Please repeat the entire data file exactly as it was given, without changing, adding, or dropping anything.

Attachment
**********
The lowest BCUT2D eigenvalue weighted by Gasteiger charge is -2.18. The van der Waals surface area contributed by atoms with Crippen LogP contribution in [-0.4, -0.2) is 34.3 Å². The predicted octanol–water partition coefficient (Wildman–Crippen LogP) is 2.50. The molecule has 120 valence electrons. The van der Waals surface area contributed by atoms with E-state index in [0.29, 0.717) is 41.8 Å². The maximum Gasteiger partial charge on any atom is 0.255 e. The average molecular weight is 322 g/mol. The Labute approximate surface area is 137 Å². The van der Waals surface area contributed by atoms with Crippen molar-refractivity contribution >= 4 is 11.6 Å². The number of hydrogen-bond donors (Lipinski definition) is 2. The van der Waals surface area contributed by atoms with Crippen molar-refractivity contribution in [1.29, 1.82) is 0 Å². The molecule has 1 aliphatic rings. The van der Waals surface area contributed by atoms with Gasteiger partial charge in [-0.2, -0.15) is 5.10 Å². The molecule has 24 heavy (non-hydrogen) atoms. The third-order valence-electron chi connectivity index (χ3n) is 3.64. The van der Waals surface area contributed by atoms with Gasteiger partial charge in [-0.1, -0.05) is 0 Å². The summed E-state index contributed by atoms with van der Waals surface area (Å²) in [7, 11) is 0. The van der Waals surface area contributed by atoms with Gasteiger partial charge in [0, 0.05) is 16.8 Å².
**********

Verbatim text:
The lowest BCUT2D eigenvalue weighted by Gasteiger charge is -2.18. The van der Waals surface area contributed by atoms with Crippen LogP contribution in [-0.4, -0.2) is 34.3 Å². The predicted octanol–water partition coefficient (Wildman–Crippen LogP) is 2.50. The molecule has 120 valence electrons. The van der Waals surface area contributed by atoms with E-state index in [0.29, 0.717) is 41.8 Å². The maximum Gasteiger partial charge on any atom is 0.255 e. The average molecular weight is 322 g/mol. The Labute approximate surface area is 137 Å². The van der Waals surface area contributed by atoms with Crippen molar-refractivity contribution >= 4 is 11.6 Å². The number of hydrogen-bond donors (Lipinski definition) is 2. The van der Waals surface area contributed by atoms with Crippen molar-refractivity contribution in [1.29, 1.82) is 0 Å². The molecule has 1 aliphatic rings. The van der Waals surface area contributed by atoms with Gasteiger partial charge in [-0.2, -0.15) is 5.10 Å². The molecule has 24 heavy (non-hydrogen) atoms. The third-order valence-electron chi connectivity index (χ3n) is 3.64. The van der Waals surface area contributed by atoms with Gasteiger partial charge in [-0.1, -0.05) is 0 Å². The summed E-state index contributed by atoms with van der Waals surface area (Å²) in [7, 11) is 0. The van der Waals surface area contributed by atoms with Gasteiger partial charge in [0, 0.05) is 16.8 Å².